I work at a small tech company in the US. My superior came in today sick as a dog. I could hear him sniffling and coughing all day. This wasn't a big deal until he came over to my desk to ask about something. During the discussion he used my keyboard and mouse.

I've got to use this keyboard all day and I really don't want to catch what he has. I don't know what to do at this point.

I've seen similar questions like this one: (Is it OK to ask colleagues to leave if they're sick?) and the most common answers were to deal with it or tell a boss, but in this situation it's my boss who's sick. I don't mind that he's sick and in the office, but I'd greatly prefer he not touch things on my desk while he's sick.

Do I keep quiet and hope I don't catch what he has or say something and risk offending him? Perhaps it's not worth bringing up since it's already happened, but I'd like to avoid it happening again today or in the future.

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    It is amazing how many people don't understand contamination or just don't care. – paparazzo Feb 6 '17 at 20:35
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    Upvoting mainly for the hilarious title. :) – Masked Man Feb 7 '17 at 7:29
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    Desinfect your keyboard and mouse, wash your hands and continue working. – Simon Feb 7 '17 at 8:45
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    Hand Sanitizer, two words to remember – Mister Positive Aug 9 '17 at 18:05
  • @paparazzo you referring to the boss right rather than the OP? – AJP Feb 20 at 21:28

Keep a can of disinfectant spray or anti-bacterial wipes at your desk. Anytime anyone you suspect of being sick or of questionable hygiene is at your desk, spray everything down. If anyone says anything: "Sorry it's my own hangup, I am a germaphobe." Also I keep a large hand sanitizer out on my desk for anytime someone with those same characteristics insists on touching me.

For me, I have witnessed a high level manager not washing his hands after urinating. Also I use the break room where people don't practice good hygiene and we are in very close working quarters. It has helped me avoid sickness.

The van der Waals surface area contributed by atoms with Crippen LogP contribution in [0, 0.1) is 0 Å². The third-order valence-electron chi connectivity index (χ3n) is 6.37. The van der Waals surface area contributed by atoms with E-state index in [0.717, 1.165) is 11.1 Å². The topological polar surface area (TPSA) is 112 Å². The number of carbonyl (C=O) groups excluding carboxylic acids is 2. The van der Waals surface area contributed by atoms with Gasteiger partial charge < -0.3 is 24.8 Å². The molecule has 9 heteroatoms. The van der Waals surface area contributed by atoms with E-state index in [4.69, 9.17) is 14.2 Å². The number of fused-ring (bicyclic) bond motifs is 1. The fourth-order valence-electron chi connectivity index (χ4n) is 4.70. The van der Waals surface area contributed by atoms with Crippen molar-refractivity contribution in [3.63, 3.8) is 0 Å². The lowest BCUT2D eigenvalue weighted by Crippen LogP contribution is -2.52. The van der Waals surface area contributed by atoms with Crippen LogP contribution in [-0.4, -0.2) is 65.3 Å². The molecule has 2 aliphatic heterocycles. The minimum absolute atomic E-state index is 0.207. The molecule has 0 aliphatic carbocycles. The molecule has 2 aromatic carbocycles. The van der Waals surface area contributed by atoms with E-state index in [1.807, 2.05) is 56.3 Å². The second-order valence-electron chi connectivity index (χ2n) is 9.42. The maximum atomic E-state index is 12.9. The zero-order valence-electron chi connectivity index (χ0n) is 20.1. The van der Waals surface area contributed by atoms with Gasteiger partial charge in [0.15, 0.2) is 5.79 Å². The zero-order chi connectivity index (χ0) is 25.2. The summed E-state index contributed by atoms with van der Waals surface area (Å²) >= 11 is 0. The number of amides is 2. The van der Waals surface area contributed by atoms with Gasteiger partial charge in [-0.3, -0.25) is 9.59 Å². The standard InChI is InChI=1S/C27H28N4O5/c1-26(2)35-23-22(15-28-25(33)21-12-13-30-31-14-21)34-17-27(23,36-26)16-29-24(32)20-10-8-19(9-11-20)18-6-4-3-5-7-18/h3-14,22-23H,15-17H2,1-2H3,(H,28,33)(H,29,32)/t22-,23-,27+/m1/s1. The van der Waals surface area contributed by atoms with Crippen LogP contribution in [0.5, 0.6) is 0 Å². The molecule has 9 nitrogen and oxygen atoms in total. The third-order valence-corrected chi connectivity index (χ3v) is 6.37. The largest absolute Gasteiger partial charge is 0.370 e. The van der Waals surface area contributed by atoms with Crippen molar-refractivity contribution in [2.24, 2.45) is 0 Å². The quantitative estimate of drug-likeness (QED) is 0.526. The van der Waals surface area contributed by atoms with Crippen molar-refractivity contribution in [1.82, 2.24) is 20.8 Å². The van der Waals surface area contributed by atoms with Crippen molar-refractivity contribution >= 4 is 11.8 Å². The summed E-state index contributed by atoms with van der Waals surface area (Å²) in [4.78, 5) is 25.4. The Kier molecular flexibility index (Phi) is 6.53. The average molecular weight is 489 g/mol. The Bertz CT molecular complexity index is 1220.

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    They make these little 'computer wipes' they are in little sealed packages. Made for screens and such, but they are made with alcohol so they dry fast, which can also usually kill the germs and isn't as obvious or smelly as lysol. – Bill Leeper Feb 6 '17 at 19:40
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    Why not consider this is an opportunity for you immune system to be on its toes? It may do you some good – Ed Heal Feb 6 '17 at 19:51
  • By the way, I was actually going to comment something similar regarding the wonder that is the anti-bacterial wipe, but this doesn't really seem to answer the question which is strictly limited to asking about the pros/cons of raising the issue with the offender directly in an effort to prevent this happening again. – Lilienthal Feb 6 '17 at 20:21
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    When I started reading this, I thought for sure we were going down the "keep a can at your desk - when your boss comes to talk to you, spray him down!" road. – PoloHoleSet Aug 9 '17 at 20:08
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    I just want to point out that for some of us, spraying Lysol in air we breathe could be enough to put us in the hospital. Please never use such things in a public place. If you must do something use a wipe, it is less likely to harm other people who have severe lung problems. – HLGEM Aug 9 '17 at 20:34

I don't mind that he's sick and in the office, but I'd greatly prefer he not touch things on my desk while he's sick.